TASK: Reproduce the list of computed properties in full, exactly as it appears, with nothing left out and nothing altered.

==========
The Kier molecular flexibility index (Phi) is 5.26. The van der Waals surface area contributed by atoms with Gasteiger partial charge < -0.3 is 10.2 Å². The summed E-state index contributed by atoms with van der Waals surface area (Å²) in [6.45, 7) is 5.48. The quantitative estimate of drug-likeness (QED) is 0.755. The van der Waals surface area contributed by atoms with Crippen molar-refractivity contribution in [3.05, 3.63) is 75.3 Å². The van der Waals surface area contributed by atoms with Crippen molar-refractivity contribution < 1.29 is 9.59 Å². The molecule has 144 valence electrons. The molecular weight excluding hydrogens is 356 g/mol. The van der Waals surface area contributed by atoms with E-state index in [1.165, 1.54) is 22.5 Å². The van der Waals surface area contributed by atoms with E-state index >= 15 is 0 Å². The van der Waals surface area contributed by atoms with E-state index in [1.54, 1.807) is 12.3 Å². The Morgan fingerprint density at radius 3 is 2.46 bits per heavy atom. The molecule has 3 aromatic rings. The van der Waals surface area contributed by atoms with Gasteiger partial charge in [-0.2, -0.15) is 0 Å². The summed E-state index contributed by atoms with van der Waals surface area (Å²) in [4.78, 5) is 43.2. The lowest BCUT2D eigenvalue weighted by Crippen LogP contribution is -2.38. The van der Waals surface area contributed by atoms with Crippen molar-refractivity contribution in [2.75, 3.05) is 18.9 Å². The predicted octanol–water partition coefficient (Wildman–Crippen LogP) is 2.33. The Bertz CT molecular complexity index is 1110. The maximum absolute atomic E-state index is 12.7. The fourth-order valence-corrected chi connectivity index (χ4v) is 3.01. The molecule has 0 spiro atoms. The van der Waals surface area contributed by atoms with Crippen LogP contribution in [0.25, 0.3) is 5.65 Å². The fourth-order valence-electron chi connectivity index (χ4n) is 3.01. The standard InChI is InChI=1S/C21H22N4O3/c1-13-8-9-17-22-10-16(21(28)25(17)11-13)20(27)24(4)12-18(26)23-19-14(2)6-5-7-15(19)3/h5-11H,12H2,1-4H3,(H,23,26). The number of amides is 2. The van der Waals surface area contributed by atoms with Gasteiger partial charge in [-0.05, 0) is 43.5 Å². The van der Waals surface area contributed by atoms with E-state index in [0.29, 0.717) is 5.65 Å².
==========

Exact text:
The Kier molecular flexibility index (Phi) is 5.26. The van der Waals surface area contributed by atoms with Gasteiger partial charge < -0.3 is 10.2 Å². The summed E-state index contributed by atoms with van der Waals surface area (Å²) in [6.45, 7) is 5.48. The quantitative estimate of drug-likeness (QED) is 0.755. The van der Waals surface area contributed by atoms with Crippen molar-refractivity contribution in [3.05, 3.63) is 75.3 Å². The van der Waals surface area contributed by atoms with Crippen molar-refractivity contribution < 1.29 is 9.59 Å². The molecule has 144 valence electrons. The molecular weight excluding hydrogens is 356 g/mol. The van der Waals surface area contributed by atoms with E-state index in [1.165, 1.54) is 22.5 Å². The van der Waals surface area contributed by atoms with E-state index >= 15 is 0 Å². The van der Waals surface area contributed by atoms with E-state index in [1.54, 1.807) is 12.3 Å². The Morgan fingerprint density at radius 3 is 2.46 bits per heavy atom. The molecule has 3 aromatic rings. The van der Waals surface area contributed by atoms with Gasteiger partial charge in [-0.2, -0.15) is 0 Å². The summed E-state index contributed by atoms with van der Waals surface area (Å²) in [4.78, 5) is 43.2. The lowest BCUT2D eigenvalue weighted by Crippen LogP contribution is -2.38. The van der Waals surface area contributed by atoms with Crippen molar-refractivity contribution in [2.75, 3.05) is 18.9 Å². The predicted octanol–water partition coefficient (Wildman–Crippen LogP) is 2.33. The Bertz CT molecular complexity index is 1110. The maximum absolute atomic E-state index is 12.7. The fourth-order valence-corrected chi connectivity index (χ4v) is 3.01. The molecule has 0 spiro atoms. The van der Waals surface area contributed by atoms with Crippen LogP contribution in [0.25, 0.3) is 5.65 Å². The fourth-order valence-electron chi connectivity index (χ4n) is 3.01. The standard InChI is InChI=1S/C21H22N4O3/c1-13-8-9-17-22-10-16(21(28)25(17)11-13)20(27)24(4)12-18(26)23-19-14(2)6-5-7-15(19)3/h5-11H,12H2,1-4H3,(H,23,26). The number of amides is 2. The van der Waals surface area contributed by atoms with Gasteiger partial charge in [-0.05, 0) is 43.5 Å². The van der Waals surface area contributed by atoms with E-state index in [0.29, 0.717) is 5.65 Å².